Between "Batman" movies and taut thriller exercises such as "Insomnia," writer/director Christopher Nolan likes to muck around with the minds of his audience. He enjoys the sport of deception, poking around the confines of unreality to fashion complex illusory puzzles that demand the utmost moviegoing attention. You'd be a fool to even blink. "Inception" is Nolan's Fat Man mind-bomb; it's a lavishly byzantine thriller, dripping with layers upon layers of subconscious excavation, attempting to wrap viewers up in a heist-like adventure to help swallow the complex dreamscape machinations. It's a bold, stunning feature of impossible technical virtuosity. It also has the tendency to be about as emotionally stimulating as a college lecture.
Dom Cobb (Leonardo DiCaprio) is a mental "extractor," plugging into foreign minds through "shared dreaming" to retrieve items hidden deep within the folds of the subconscious. With Robert Fischer (Cillian Murphy), an evasive businessman who's heir to a financial kingdom, Dom is handed a difficult target to infect, requiring the services of a team to help him through the entangled dream world. With "point man" Arthur (Joseph Gordon-Levitt), "architect" Ariadne (Ellen Page), "forger" Eames (Tom Hardy), and "tourist" Saito (a barely intelligible Ken Watanabe), the group slips into their sleeping minds to manufacture a way to retrieve what's being kept inside of a safe in Fischer's head. For Dom, the job is especially difficult, with torturous memories and appearances from his wife Mal (Marion Cotillard) helping to complicate the job at hand, placing the group in immense danger as new levels of the subconscious are accessed.
What is reality? It's a question "Inception" delights in picking apart, as Nolan forges a film directly devoted to expanding the finer points of perception. Ambitious doesn't even begin to describe the picture, and it's always interesting to observe the filmmaker working his way through a troublesome, strenuous concept, with "Inception" a kissing cousin to Nolan's 2000 picture, the time-twisting "Memento." Nolan's masterful with this type of psychological bath, delighted with the opportunity to bend reality and pull his writing inside out, manipulating screen elements to create a puzzling whole. "Inception" allows him 150 minutes to create as much uncertainty as he can.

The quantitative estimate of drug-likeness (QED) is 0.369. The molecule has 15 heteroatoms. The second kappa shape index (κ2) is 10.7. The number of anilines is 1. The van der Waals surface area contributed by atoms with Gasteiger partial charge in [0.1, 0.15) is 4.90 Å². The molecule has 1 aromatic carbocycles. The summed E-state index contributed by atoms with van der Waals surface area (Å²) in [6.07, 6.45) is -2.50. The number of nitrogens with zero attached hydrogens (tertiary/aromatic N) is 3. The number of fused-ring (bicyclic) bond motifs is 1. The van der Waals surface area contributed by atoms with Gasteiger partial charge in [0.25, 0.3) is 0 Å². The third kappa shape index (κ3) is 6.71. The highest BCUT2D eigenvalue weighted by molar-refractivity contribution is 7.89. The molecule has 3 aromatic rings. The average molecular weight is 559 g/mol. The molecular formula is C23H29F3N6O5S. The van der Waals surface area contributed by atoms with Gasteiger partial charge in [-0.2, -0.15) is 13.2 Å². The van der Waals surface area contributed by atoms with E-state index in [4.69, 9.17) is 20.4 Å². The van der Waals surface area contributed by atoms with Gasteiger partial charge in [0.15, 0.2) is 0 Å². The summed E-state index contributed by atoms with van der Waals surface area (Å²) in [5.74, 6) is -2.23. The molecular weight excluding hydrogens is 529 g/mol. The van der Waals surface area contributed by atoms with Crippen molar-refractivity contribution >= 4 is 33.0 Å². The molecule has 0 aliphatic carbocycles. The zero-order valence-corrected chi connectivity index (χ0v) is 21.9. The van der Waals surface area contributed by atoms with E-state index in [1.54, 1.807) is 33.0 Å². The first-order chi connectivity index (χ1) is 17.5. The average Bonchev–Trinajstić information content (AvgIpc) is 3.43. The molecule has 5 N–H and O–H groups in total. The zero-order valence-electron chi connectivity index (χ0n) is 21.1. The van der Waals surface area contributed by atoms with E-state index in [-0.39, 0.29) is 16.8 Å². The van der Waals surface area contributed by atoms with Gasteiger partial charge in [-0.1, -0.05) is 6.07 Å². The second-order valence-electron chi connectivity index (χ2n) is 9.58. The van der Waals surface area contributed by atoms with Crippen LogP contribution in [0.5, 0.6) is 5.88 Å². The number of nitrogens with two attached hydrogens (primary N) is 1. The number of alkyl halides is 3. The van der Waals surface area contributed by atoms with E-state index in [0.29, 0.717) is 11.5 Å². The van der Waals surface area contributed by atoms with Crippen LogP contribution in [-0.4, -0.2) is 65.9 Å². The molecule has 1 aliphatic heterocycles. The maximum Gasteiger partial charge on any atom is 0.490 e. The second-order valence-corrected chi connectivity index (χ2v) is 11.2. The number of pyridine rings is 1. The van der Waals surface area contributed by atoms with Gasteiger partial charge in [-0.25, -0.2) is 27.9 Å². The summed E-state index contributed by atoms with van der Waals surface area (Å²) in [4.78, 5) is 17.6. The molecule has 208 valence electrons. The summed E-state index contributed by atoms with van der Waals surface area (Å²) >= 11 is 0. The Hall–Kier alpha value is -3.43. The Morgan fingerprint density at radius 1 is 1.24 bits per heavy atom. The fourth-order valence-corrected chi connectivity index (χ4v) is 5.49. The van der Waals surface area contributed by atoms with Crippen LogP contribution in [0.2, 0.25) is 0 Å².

Of course, there's also something approximating an action movie to tend to, featuring the director conducting an explosive symphony of the unreal, setting Dom and the gang loose in an artificial world where anything is possible. Diving through levels of lucid dreaming, the spectacular screen highlights begin to pile up with astonishing usage of complex and superbly detailed special effects, bringing to life the gravity-defying work of the team, who find themselves jumping further into Fischer's head to elongate time (mere seconds in the real world lasts hours, months, and years in the dream world), as panic sets in when Mal comes to disrupt Dom's burning concentration. Despite the screenplay's commitment to abstract arenas of confrontation, the visual elements here are expansive and inventive, taking cues from "The Matrix " and M.C. Escher to create a contorted enigma on a majestic widescreen scale.
To keep "Inception" at least approachable, Nolan maintains a steady influx of exposition to clarify the dreamland surroundings. This is a complex and charged feature, but it's also unbelievably verbose, electing to explain every trip to the brain in laborious detail. The chatter has a nasty way of disrupting the flow of the feature, with much, if not all of the first half devoted to discussion and uninspired explanation, keeping the picture dangerously monotone as everything is spilled in a clunky fashion that betrays the imposingly esoteric visual impression. Nolan aims to position viewers in a place of comfortable confusion, but to achieve that difficult posture, he robs "Inception" of outrageous pace and invigorating character transitions, draining the story of emotional involvement (Dom's red-faced struggle with Mal is key here, but doesn't reverberate as intended). Every character is saddled with nonstop questions in this script; after an hour of unbroken chatter, it seems as though Nolan might've fallen asleep as well.
"Inception" is a challenging film with a dynamic range of illusions, but it's utterly cold to the touch, paranoid about losing the audience, yet staying aloof to the bitter end. Nolan and puzzle purists should have a blast with the sheer intricacy of the film, but to anyone else about to strap in for what seems like a rocket sled of delicious bewilderment, keep in mind that "Inception" often prefers articulation to demonstration.
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